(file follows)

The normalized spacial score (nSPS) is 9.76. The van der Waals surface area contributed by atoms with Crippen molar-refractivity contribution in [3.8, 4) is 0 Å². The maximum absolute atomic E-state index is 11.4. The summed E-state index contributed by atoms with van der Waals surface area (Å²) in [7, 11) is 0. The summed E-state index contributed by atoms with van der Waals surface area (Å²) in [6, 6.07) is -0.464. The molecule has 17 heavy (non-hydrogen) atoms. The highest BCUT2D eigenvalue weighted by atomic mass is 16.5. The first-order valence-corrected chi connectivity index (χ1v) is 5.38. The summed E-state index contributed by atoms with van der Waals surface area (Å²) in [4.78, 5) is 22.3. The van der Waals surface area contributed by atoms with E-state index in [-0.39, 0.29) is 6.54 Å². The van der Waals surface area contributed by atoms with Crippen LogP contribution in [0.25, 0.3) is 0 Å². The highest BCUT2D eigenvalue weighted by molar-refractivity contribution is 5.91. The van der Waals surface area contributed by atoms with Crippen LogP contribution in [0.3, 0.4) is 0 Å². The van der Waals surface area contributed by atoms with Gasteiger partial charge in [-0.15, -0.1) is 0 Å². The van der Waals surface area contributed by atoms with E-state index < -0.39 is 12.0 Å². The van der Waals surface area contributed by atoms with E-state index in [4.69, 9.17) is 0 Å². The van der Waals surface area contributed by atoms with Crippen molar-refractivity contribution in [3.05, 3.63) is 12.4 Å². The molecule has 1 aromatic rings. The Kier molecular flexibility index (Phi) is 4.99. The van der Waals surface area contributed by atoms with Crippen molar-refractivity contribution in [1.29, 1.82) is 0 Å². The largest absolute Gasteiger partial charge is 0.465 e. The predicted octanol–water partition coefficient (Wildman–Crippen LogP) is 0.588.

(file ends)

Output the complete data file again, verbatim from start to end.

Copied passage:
The normalized spacial score (nSPS) is 9.76. The van der Waals surface area contributed by atoms with Crippen molar-refractivity contribution in [3.8, 4) is 0 Å². The maximum absolute atomic E-state index is 11.4. The summed E-state index contributed by atoms with van der Waals surface area (Å²) in [7, 11) is 0. The summed E-state index contributed by atoms with van der Waals surface area (Å²) in [6, 6.07) is -0.464. The molecule has 17 heavy (non-hydrogen) atoms. The highest BCUT2D eigenvalue weighted by atomic mass is 16.5. The first-order valence-corrected chi connectivity index (χ1v) is 5.38. The summed E-state index contributed by atoms with van der Waals surface area (Å²) in [4.78, 5) is 22.3. The van der Waals surface area contributed by atoms with E-state index in [-0.39, 0.29) is 6.54 Å². The van der Waals surface area contributed by atoms with Crippen LogP contribution in [0.25, 0.3) is 0 Å². The highest BCUT2D eigenvalue weighted by molar-refractivity contribution is 5.91. The van der Waals surface area contributed by atoms with Crippen LogP contribution in [0.3, 0.4) is 0 Å². The van der Waals surface area contributed by atoms with Gasteiger partial charge in [-0.15, -0.1) is 0 Å². The van der Waals surface area contributed by atoms with E-state index < -0.39 is 12.0 Å². The van der Waals surface area contributed by atoms with E-state index in [4.69, 9.17) is 0 Å². The van der Waals surface area contributed by atoms with Crippen molar-refractivity contribution in [3.05, 3.63) is 12.4 Å². The molecule has 1 aromatic rings. The Kier molecular flexibility index (Phi) is 4.99. The van der Waals surface area contributed by atoms with Crippen molar-refractivity contribution in [1.29, 1.82) is 0 Å². The largest absolute Gasteiger partial charge is 0.465 e. The predicted octanol–water partition coefficient (Wildman–Crippen LogP) is 0.588.